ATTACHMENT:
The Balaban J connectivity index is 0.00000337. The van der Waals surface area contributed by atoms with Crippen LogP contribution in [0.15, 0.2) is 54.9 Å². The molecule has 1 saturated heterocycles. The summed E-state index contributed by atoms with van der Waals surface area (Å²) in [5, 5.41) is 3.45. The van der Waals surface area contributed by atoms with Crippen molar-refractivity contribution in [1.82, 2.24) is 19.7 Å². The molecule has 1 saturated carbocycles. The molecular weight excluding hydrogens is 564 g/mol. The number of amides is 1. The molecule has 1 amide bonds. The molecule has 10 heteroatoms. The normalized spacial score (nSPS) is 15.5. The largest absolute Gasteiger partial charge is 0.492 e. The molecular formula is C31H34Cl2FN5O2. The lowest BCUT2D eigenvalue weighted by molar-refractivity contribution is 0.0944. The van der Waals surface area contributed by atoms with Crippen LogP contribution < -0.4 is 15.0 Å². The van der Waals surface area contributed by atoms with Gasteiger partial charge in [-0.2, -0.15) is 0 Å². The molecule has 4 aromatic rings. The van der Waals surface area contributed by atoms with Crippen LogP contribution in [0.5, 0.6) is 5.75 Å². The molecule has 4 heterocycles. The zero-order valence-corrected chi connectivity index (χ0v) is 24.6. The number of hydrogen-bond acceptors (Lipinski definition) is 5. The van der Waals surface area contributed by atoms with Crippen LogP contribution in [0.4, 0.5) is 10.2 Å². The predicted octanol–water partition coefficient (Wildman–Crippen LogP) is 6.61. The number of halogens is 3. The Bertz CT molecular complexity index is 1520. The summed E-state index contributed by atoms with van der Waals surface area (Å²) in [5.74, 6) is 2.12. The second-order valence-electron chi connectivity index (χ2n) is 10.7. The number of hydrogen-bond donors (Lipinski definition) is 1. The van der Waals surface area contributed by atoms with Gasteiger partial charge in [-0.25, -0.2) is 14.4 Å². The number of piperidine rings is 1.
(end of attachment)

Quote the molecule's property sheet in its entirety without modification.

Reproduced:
The Balaban J connectivity index is 0.00000337. The van der Waals surface area contributed by atoms with Crippen LogP contribution in [0.15, 0.2) is 54.9 Å². The molecule has 1 saturated heterocycles. The summed E-state index contributed by atoms with van der Waals surface area (Å²) in [5, 5.41) is 3.45. The van der Waals surface area contributed by atoms with Crippen molar-refractivity contribution in [1.82, 2.24) is 19.7 Å². The molecule has 1 saturated carbocycles. The molecular weight excluding hydrogens is 564 g/mol. The number of amides is 1. The molecule has 1 amide bonds. The molecule has 10 heteroatoms. The normalized spacial score (nSPS) is 15.5. The largest absolute Gasteiger partial charge is 0.492 e. The molecular formula is C31H34Cl2FN5O2. The lowest BCUT2D eigenvalue weighted by molar-refractivity contribution is 0.0944. The van der Waals surface area contributed by atoms with Crippen LogP contribution < -0.4 is 15.0 Å². The van der Waals surface area contributed by atoms with Gasteiger partial charge in [-0.2, -0.15) is 0 Å². The molecule has 4 aromatic rings. The van der Waals surface area contributed by atoms with Crippen LogP contribution in [0.5, 0.6) is 5.75 Å². The molecule has 4 heterocycles. The zero-order valence-corrected chi connectivity index (χ0v) is 24.6. The number of hydrogen-bond acceptors (Lipinski definition) is 5. The van der Waals surface area contributed by atoms with Crippen LogP contribution in [0.4, 0.5) is 10.2 Å². The predicted octanol–water partition coefficient (Wildman–Crippen LogP) is 6.61. The number of halogens is 3. The Bertz CT molecular complexity index is 1520. The summed E-state index contributed by atoms with van der Waals surface area (Å²) in [5.74, 6) is 2.12. The second-order valence-electron chi connectivity index (χ2n) is 10.7. The number of hydrogen-bond donors (Lipinski definition) is 1. The van der Waals surface area contributed by atoms with Gasteiger partial charge in [-0.25, -0.2) is 14.4 Å². The number of piperidine rings is 1.